Photo: Valerie Everett, Flickr
The 2012 Michigan hay crop is not looking good, due to widespread drought conditions. From Michigan State Extension:
The dry weather of 2012 has left most livestock producers in the Midwest scrambling for more hay. First cutting hay yields were down 20 – 40 percent in much of Michigan and with the dry weather intensifying, total hay yields for the year could be off by 50 percent or more. In order to feed ruminant animals such as beef cattle, sheep and others through the winter season many are looking for ways stretch their feed resources.
Their first recommendation is "Cover what you have first". Losses due to spoilage range from 4-7 percent for well-covered hay to 20-35 percent for baled hay left out in the fields.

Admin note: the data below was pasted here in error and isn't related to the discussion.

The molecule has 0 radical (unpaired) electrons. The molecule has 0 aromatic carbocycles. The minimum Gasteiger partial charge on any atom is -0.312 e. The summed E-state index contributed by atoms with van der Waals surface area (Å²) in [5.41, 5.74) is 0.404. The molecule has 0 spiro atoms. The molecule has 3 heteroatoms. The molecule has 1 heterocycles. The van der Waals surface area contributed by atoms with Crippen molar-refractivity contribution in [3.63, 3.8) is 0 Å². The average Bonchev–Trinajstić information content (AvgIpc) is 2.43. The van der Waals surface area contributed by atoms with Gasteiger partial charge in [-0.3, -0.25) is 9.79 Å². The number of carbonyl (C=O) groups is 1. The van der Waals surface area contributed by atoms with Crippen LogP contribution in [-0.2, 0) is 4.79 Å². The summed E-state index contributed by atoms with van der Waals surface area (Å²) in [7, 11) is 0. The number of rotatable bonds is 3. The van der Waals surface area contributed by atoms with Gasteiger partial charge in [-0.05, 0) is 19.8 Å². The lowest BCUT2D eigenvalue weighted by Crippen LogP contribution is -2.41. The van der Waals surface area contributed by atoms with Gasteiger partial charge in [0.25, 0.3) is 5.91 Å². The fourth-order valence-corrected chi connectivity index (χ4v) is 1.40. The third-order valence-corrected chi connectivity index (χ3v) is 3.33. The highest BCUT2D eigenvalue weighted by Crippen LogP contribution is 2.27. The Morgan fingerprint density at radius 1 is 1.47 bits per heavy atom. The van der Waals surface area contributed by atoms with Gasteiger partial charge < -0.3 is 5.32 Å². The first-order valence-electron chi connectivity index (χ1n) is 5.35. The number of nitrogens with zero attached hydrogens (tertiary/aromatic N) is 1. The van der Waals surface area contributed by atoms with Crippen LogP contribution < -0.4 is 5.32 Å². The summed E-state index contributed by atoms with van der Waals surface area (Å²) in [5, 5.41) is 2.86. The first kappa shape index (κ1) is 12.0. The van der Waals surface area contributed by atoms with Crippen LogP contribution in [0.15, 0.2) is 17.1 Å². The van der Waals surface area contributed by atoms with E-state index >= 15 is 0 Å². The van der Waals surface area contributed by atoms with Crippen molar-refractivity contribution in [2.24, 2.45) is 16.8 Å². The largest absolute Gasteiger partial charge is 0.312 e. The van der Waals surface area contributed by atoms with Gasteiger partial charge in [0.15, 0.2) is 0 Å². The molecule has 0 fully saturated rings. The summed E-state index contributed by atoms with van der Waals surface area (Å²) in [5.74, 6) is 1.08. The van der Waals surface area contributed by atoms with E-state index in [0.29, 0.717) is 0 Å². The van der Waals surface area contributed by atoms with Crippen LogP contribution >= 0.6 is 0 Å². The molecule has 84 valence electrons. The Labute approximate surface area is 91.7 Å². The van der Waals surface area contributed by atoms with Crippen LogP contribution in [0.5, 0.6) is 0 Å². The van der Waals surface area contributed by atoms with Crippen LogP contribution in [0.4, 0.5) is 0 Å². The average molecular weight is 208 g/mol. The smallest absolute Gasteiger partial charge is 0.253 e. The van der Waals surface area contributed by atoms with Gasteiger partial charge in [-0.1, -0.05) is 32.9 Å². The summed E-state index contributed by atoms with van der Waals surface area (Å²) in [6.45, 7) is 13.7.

If you need hay as feed, one source (for information at least) is the Internet Hay Exchange. It's a marvel of Craiglist-style old school Internet simplicity in design, with offers from hay sellers for each state. As of this writing, a big round bale of alfalfa/timothy hay would set you back $60 picked up from Montague, MI, or $80 delivered, according to this listing.
Hay is for horsesBut cows eat it tooIf you don't be quietI'll feed some to you